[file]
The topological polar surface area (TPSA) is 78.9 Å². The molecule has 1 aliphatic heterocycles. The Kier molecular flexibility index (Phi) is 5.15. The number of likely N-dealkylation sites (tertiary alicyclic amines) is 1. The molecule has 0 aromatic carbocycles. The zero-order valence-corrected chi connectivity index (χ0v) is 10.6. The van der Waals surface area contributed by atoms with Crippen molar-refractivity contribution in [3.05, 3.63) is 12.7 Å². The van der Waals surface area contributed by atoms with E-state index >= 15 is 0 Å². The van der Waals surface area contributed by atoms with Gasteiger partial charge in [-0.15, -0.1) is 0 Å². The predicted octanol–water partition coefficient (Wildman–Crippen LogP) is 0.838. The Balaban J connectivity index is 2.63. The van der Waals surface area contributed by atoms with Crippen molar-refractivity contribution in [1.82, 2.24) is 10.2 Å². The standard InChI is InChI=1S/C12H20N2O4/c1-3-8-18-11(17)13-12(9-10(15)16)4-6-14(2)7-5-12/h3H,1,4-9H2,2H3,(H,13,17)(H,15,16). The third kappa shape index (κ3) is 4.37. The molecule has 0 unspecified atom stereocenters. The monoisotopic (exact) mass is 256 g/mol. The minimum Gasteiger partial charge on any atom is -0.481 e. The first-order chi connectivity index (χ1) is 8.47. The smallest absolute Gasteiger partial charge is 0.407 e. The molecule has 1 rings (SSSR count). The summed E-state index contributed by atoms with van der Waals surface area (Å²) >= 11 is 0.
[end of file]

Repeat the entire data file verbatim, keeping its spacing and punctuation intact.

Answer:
The topological polar surface area (TPSA) is 78.9 Å². The molecule has 1 aliphatic heterocycles. The Kier molecular flexibility index (Phi) is 5.15. The number of likely N-dealkylation sites (tertiary alicyclic amines) is 1. The molecule has 0 aromatic carbocycles. The zero-order valence-corrected chi connectivity index (χ0v) is 10.6. The van der Waals surface area contributed by atoms with Crippen molar-refractivity contribution in [3.05, 3.63) is 12.7 Å². The van der Waals surface area contributed by atoms with E-state index >= 15 is 0 Å². The van der Waals surface area contributed by atoms with Gasteiger partial charge in [-0.15, -0.1) is 0 Å². The predicted octanol–water partition coefficient (Wildman–Crippen LogP) is 0.838. The Balaban J connectivity index is 2.63. The van der Waals surface area contributed by atoms with Crippen molar-refractivity contribution in [1.82, 2.24) is 10.2 Å². The standard InChI is InChI=1S/C12H20N2O4/c1-3-8-18-11(17)13-12(9-10(15)16)4-6-14(2)7-5-12/h3H,1,4-9H2,2H3,(H,13,17)(H,15,16). The third kappa shape index (κ3) is 4.37. The molecule has 0 unspecified atom stereocenters. The monoisotopic (exact) mass is 256 g/mol. The minimum Gasteiger partial charge on any atom is -0.481 e. The first-order chi connectivity index (χ1) is 8.47. The smallest absolute Gasteiger partial charge is 0.407 e. The molecule has 1 rings (SSSR count). The summed E-state index contributed by atoms with van der Waals surface area (Å²) >= 11 is 0.